Positioning Missionaries

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Greg Girard/Contact Press Images for TIME

Faye Pearson teaches at China's biggest seminary

Kate Goodspeed came to missionary work late. First, she was a political activist, attracting worldwide attention for a debilitating four-week hunger strike outside the White House protesting the Gulf War. When the conflict ended, she wanted to share her faith, hoping for a mission post in what she considered the world's most troubled region, Africa. Instead, her church sent her to China to teach university students. Goodspeed, 56, carried her Bible and her activism to the lakefront city of Hangzhou in eastern China. There she developed a popular style: she asks students to submit journals, which she returns with comments. The method builds intimate relationships, and her students often open up to her in ways they wouldn't with their closest friends. One student recently wondered in writing whether her fiancE could love her enough. Goodspeed punctuated her written reply with a typical comment: "As a Christian, I would say that only God can know us that well."

In a country ruled by a Communist Party that professes atheism and harbors deep suspicions of foreigners, it might be logical to assume that Goodspeed would be put on the next plane home. But her actions are no secret—a quasi-government agency placed her at the school, and her methods violate no rules. She is but one of thousands of foreign missionaries in China, some of whom work openly with government support, others illegally and on the sly. A brutal murder last week of a Christian teacher drew attention to the numbers of such workers throughout the country (see accompanying story). What has drawn less attention is the relative freedom with which they operate, even in the face of a vicious crackdown on "evil cults" like Falun Gong that has led to more than 100 deaths in police custody. Christianity is thriving in China—though its spread not unfettered—and missionaries reflect the growing freedom to worship Jesus. "The amount of personal freedom that people have to practice religion is magnitudes greater than 10 years ago," says Robert Cheeley, who leads Christian development projects in southern China.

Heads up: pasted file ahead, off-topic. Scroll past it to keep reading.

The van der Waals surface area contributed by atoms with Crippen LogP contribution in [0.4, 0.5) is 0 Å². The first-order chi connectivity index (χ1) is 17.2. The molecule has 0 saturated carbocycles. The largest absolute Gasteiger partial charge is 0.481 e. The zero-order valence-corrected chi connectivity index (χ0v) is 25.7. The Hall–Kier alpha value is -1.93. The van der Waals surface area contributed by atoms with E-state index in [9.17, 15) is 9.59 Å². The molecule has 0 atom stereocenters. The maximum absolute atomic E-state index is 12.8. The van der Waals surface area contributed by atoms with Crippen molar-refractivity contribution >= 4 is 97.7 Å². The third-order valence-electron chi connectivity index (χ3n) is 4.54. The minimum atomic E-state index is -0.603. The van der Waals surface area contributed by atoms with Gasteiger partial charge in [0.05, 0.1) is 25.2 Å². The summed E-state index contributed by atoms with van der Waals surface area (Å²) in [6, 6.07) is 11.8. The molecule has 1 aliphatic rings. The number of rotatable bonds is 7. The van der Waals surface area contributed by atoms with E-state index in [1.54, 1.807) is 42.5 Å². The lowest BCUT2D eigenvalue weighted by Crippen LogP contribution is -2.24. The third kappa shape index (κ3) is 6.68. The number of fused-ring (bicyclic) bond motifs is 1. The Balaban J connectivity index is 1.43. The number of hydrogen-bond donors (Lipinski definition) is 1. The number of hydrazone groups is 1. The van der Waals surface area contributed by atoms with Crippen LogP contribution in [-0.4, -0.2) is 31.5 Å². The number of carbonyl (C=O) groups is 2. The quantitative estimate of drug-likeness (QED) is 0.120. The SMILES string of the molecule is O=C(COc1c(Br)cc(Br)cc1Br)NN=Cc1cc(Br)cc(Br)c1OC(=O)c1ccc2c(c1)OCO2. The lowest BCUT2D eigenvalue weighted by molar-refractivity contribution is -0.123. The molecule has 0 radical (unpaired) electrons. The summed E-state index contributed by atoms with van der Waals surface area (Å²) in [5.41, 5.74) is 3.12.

Christians from the West have tried to save the souls of the Chinese for centuries. In the late 1500s the arrival of Italian Mateo Ricci—the first Jesuit to show up on China's shores—threw the Ming court into a tizzy: his hosts initially viewed him as a savage for carrying an idol of a long-haired fellow nailed to a cross. In the 1800s, thousands of Western missionary families spread across China offering healthcare and famine relief, eliciting accusations of selective distribution to the faithful: Chinese referred pejoratively to peasant converts as "rice Christians." In the early 1900s, Chinese ultra-nationalists marauded across the countryside, decapitating missionaries in the xenophobic Boxer Rebellion. But it was only after the Communist Party swept to power in 1949 that evangelists were finally expelled and extensive church lands reclaimed for farming. Most religious leaders later spent decades in re-education camps. When China reopened to the West in the late 1970s, missionaries were among the first to enter, often as the only people willing to brave rural hardships as English teachers. In 1986 the government approved a foundation, Amity, to print Bibles and place Western religious workers in schools, hospitals and nursing homes.

The numbers attest to China's soul-searching. In 1949, despite centuries of intensive missionary work, the country had only about 4 million Christians. As faith in communism has waned, however, Chinese have increasingly explored Christianity as a way to fill a spiritual void. Unofficial estimates of Chinese Christian converts now run to 50 million, most of whom have had no contact with foreigners. Even with China's reforms, Christian practice remains tightly monitored. The Catholic Patriotic Association controls Catholic dioceses that would normally be administered by the Vatican. Many Catholic believers, however, continue to worship under bishops approved by the Pope, and a broad network of "underground" dioceses operates outside government control. Similarly, Protestants often refuse to register with the official Three Self Patriotic Movement that governs their faith, and instead worship in illegal house churches. Periodic crackdowns on these independent movements often result in detentions, which are usually brief but limit the growth of underground churches.